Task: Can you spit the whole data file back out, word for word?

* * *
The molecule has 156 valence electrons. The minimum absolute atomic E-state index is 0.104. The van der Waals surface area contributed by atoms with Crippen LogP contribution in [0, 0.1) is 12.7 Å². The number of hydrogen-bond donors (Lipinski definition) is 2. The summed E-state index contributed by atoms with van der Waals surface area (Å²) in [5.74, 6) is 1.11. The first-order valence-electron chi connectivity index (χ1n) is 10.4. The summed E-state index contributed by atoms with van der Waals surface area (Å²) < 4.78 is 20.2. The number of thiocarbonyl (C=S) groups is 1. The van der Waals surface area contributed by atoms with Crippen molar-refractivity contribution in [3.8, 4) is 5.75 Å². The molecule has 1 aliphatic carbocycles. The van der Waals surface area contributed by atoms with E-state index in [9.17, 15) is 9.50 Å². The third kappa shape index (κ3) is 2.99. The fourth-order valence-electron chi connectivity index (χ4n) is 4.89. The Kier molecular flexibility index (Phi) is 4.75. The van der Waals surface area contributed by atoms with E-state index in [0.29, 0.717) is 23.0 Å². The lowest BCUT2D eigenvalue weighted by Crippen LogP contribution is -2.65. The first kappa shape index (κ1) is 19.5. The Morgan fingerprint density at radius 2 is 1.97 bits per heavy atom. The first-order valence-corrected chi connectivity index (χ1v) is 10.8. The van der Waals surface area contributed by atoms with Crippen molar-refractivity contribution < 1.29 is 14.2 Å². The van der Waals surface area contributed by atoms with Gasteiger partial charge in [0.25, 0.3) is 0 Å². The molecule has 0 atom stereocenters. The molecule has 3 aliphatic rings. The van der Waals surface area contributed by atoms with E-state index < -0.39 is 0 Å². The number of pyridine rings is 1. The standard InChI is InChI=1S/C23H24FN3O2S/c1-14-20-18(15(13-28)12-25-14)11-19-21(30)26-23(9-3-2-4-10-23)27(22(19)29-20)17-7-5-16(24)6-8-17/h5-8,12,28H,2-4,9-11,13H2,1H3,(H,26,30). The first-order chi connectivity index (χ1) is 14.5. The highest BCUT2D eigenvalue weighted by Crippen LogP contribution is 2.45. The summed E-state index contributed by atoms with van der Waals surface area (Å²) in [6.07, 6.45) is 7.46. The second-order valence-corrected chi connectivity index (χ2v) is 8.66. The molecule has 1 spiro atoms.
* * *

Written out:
The molecule has 156 valence electrons. The minimum absolute atomic E-state index is 0.104. The van der Waals surface area contributed by atoms with Crippen LogP contribution in [0, 0.1) is 12.7 Å². The number of hydrogen-bond donors (Lipinski definition) is 2. The summed E-state index contributed by atoms with van der Waals surface area (Å²) in [5.74, 6) is 1.11. The first-order valence-electron chi connectivity index (χ1n) is 10.4. The summed E-state index contributed by atoms with van der Waals surface area (Å²) < 4.78 is 20.2. The number of thiocarbonyl (C=S) groups is 1. The van der Waals surface area contributed by atoms with Crippen molar-refractivity contribution in [3.8, 4) is 5.75 Å². The molecule has 1 aliphatic carbocycles. The van der Waals surface area contributed by atoms with E-state index in [9.17, 15) is 9.50 Å². The third kappa shape index (κ3) is 2.99. The fourth-order valence-electron chi connectivity index (χ4n) is 4.89. The Kier molecular flexibility index (Phi) is 4.75. The van der Waals surface area contributed by atoms with E-state index in [0.29, 0.717) is 23.0 Å². The lowest BCUT2D eigenvalue weighted by Crippen LogP contribution is -2.65. The first kappa shape index (κ1) is 19.5. The Morgan fingerprint density at radius 2 is 1.97 bits per heavy atom. The first-order valence-corrected chi connectivity index (χ1v) is 10.8. The van der Waals surface area contributed by atoms with Crippen molar-refractivity contribution < 1.29 is 14.2 Å². The van der Waals surface area contributed by atoms with Gasteiger partial charge in [0.25, 0.3) is 0 Å². The molecule has 0 atom stereocenters. The molecule has 3 aliphatic rings. The van der Waals surface area contributed by atoms with E-state index < -0.39 is 0 Å². The number of pyridine rings is 1. The standard InChI is InChI=1S/C23H24FN3O2S/c1-14-20-18(15(13-28)12-25-14)11-19-21(30)26-23(9-3-2-4-10-23)27(22(19)29-20)17-7-5-16(24)6-8-17/h5-8,12,28H,2-4,9-11,13H2,1H3,(H,26,30). The first-order chi connectivity index (χ1) is 14.5. The highest BCUT2D eigenvalue weighted by Crippen LogP contribution is 2.45. The summed E-state index contributed by atoms with van der Waals surface area (Å²) in [6.07, 6.45) is 7.46. The second-order valence-corrected chi connectivity index (χ2v) is 8.66. The molecule has 1 spiro atoms.